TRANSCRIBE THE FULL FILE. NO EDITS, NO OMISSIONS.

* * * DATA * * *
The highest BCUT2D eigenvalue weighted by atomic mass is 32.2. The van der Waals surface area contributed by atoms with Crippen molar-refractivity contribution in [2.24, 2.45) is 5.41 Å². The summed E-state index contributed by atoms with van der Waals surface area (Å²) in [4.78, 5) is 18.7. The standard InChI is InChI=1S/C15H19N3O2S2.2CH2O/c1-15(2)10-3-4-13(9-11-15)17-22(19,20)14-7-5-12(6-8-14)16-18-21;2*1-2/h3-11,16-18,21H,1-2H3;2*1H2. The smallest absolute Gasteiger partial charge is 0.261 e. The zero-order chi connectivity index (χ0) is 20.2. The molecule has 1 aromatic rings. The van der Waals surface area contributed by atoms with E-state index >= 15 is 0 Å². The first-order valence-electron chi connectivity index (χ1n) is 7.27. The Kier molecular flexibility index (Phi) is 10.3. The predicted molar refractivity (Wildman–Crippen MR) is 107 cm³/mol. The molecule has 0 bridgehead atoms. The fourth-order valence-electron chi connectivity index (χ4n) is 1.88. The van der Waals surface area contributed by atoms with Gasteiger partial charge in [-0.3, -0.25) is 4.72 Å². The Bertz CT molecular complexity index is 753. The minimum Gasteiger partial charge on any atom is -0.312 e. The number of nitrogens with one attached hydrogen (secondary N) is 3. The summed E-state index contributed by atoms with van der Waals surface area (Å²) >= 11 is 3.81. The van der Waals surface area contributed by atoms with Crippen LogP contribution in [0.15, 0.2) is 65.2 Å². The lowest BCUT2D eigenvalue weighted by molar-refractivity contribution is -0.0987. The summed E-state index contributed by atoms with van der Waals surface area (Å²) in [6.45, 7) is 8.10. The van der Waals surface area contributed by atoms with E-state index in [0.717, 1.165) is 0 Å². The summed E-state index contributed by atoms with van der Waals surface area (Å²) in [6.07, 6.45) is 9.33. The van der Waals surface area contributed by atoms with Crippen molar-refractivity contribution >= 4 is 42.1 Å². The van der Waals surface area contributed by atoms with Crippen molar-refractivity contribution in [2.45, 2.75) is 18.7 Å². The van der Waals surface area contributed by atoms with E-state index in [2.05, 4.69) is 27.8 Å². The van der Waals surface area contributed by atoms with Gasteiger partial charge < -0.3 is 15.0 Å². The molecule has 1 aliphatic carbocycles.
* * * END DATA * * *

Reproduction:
The highest BCUT2D eigenvalue weighted by atomic mass is 32.2. The van der Waals surface area contributed by atoms with Crippen molar-refractivity contribution in [2.24, 2.45) is 5.41 Å². The summed E-state index contributed by atoms with van der Waals surface area (Å²) in [4.78, 5) is 18.7. The standard InChI is InChI=1S/C15H19N3O2S2.2CH2O/c1-15(2)10-3-4-13(9-11-15)17-22(19,20)14-7-5-12(6-8-14)16-18-21;2*1-2/h3-11,16-18,21H,1-2H3;2*1H2. The smallest absolute Gasteiger partial charge is 0.261 e. The zero-order chi connectivity index (χ0) is 20.2. The molecule has 1 aromatic rings. The van der Waals surface area contributed by atoms with E-state index >= 15 is 0 Å². The first-order valence-electron chi connectivity index (χ1n) is 7.27. The Kier molecular flexibility index (Phi) is 10.3. The predicted molar refractivity (Wildman–Crippen MR) is 107 cm³/mol. The molecule has 0 bridgehead atoms. The fourth-order valence-electron chi connectivity index (χ4n) is 1.88. The van der Waals surface area contributed by atoms with Gasteiger partial charge in [-0.3, -0.25) is 4.72 Å². The Bertz CT molecular complexity index is 753. The minimum Gasteiger partial charge on any atom is -0.312 e. The number of nitrogens with one attached hydrogen (secondary N) is 3. The summed E-state index contributed by atoms with van der Waals surface area (Å²) >= 11 is 3.81. The van der Waals surface area contributed by atoms with Crippen LogP contribution in [0.15, 0.2) is 65.2 Å². The lowest BCUT2D eigenvalue weighted by molar-refractivity contribution is -0.0987. The summed E-state index contributed by atoms with van der Waals surface area (Å²) in [6.45, 7) is 8.10. The van der Waals surface area contributed by atoms with E-state index in [0.717, 1.165) is 0 Å². The summed E-state index contributed by atoms with van der Waals surface area (Å²) in [6.07, 6.45) is 9.33. The van der Waals surface area contributed by atoms with Crippen molar-refractivity contribution >= 4 is 42.1 Å². The van der Waals surface area contributed by atoms with Crippen molar-refractivity contribution in [2.45, 2.75) is 18.7 Å². The van der Waals surface area contributed by atoms with E-state index in [2.05, 4.69) is 27.8 Å². The van der Waals surface area contributed by atoms with Gasteiger partial charge < -0.3 is 15.0 Å². The molecule has 1 aliphatic carbocycles.